Paying our last respects to legendary mountaineer Park Young-seok  open the window of AOD

2011-11-04

A man whose drive and perseverance made him a legend, the preeminent Korean mountaineer Park Young-seok, is no longer with us. Park and two of his fellow climbers went missing while scaling the imposing south face of the eight-thousand-901-meter Annapurna in the Himalayas. After a final call to base camp to report that the trio was descending to the advance camp due to inclement weather conditions and the perilous rock falls surrounding them, Park and his compatriots went missing. Authorities launched an intensive search, blanketing the mountain over the course of 10 long days, but ultimately failed in their efforts to find them. With a heavy heart, Park’s admirers had no choice but to bid their last farewells to the three lost climbers on Thursday.

Park was an impeccable symbol of challenge. He was the first man in the world to complete the “true Adventurers’ Grand Slam,” a harrowing endeavor that entails scaling the 14 eight-thousand-meter peaks in the Himalayas including Mount Everest, as well as the Seven Summits, or the tallest mountain peaks on all seven continents. The true Adventurer’s Grand Slam also includes trekking to both the North and South Poles. He basked in the limelight as an Asian climber writing a new chapter in the Western-dominated history of mountain climbing and expedition.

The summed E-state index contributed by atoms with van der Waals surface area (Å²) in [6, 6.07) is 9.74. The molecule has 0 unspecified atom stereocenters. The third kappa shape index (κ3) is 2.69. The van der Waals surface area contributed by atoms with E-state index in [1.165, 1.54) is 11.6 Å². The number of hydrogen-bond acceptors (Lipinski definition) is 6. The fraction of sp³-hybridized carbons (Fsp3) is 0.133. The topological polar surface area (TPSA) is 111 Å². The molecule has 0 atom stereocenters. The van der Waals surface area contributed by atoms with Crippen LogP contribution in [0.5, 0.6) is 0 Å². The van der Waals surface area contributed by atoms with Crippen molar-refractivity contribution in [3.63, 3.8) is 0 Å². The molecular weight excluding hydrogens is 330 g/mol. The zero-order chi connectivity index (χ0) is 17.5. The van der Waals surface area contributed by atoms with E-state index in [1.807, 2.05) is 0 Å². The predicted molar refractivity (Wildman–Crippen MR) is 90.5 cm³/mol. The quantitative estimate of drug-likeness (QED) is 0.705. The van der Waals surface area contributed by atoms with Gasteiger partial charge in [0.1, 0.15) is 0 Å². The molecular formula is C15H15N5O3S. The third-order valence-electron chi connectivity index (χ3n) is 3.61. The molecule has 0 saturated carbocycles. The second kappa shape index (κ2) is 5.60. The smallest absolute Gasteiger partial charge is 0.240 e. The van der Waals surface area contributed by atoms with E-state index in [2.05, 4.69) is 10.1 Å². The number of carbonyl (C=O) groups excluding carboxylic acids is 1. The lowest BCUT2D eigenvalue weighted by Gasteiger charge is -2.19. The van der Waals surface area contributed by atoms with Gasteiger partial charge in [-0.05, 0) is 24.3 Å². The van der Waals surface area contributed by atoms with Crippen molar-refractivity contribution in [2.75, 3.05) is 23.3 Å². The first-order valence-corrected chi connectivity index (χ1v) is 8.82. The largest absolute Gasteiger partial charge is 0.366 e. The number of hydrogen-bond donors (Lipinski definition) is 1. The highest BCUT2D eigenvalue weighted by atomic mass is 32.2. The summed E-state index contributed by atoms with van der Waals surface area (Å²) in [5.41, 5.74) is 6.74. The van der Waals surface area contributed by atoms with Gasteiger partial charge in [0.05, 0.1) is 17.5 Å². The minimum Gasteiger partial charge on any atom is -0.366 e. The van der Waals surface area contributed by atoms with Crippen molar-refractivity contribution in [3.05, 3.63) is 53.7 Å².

Born in 1963, Park gained repute as the first Korean to climb Mt. Everest in 1993 without supplementary oxygen. From there, he conquered all 14 eight-thousanders of the Himalayas in just eight years and two months. Park appears in the Guinness Book of Records for climbing six of the eight-thousanders in just one year.

But even considering all of his records and achievements, Park’s most precious legacy is his undaunted spirit of challenge. Even after the mountaineer’s world-first true Adventurer’s Grand Slam berth, he enthusiastically launched another expedition to forge so-called “Korean routes” in the Himalayas for his fellow Korean climbers to follow. In 2009, Park pioneered a new climbing route on the southwestern flank of Mount Everest and named it the first “Korean route.” Park and his fellow mountaineers set out on a journey late last month to blaze another trail on the southern flank of Annapurna.

Park was a genuine mountaineer who stressed the process of seeking new routes rather than simply climbing on the trails of others. His undaunted spirit of perseverance, challenge and exploration, as well as his drive to test the limits of human performance under extreme conditions will long be remembered.

Captain Park is no longer with us; nor are his two younger colleagues, Shin Dong-min and Kang Ki-seok. However, their precious spirit of challenge will no doubt continue to be a source of great encouragement to the Korean people.

Koreans have lost a cherished national hero. We all offer our sincere condolences to Park Young-seok and his two younger colleagues, and pray they will rest in peace.

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